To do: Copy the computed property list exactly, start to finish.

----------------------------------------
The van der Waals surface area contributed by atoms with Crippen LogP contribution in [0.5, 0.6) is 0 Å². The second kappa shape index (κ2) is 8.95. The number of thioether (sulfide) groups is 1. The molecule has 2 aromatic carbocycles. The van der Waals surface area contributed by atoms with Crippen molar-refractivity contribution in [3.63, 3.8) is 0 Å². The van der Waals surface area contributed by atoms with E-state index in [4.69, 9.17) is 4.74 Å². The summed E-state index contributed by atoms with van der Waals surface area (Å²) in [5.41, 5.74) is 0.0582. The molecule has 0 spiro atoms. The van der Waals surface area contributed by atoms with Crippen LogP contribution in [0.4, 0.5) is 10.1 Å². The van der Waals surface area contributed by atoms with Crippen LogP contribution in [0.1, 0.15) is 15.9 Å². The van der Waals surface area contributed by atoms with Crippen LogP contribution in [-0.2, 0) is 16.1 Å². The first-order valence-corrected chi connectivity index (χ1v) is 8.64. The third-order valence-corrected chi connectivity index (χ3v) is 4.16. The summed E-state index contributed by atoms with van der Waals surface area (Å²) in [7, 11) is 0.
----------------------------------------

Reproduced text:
The van der Waals surface area contributed by atoms with Crippen LogP contribution in [0.5, 0.6) is 0 Å². The second kappa shape index (κ2) is 8.95. The number of thioether (sulfide) groups is 1. The molecule has 2 aromatic carbocycles. The van der Waals surface area contributed by atoms with Crippen molar-refractivity contribution in [3.63, 3.8) is 0 Å². The van der Waals surface area contributed by atoms with E-state index in [4.69, 9.17) is 4.74 Å². The summed E-state index contributed by atoms with van der Waals surface area (Å²) in [5.41, 5.74) is 0.0582. The molecule has 0 spiro atoms. The van der Waals surface area contributed by atoms with Crippen LogP contribution in [0.4, 0.5) is 10.1 Å². The van der Waals surface area contributed by atoms with Crippen LogP contribution in [0.1, 0.15) is 15.9 Å². The van der Waals surface area contributed by atoms with Crippen LogP contribution in [-0.2, 0) is 16.1 Å². The first-order valence-corrected chi connectivity index (χ1v) is 8.64. The third-order valence-corrected chi connectivity index (χ3v) is 4.16. The summed E-state index contributed by atoms with van der Waals surface area (Å²) in [7, 11) is 0.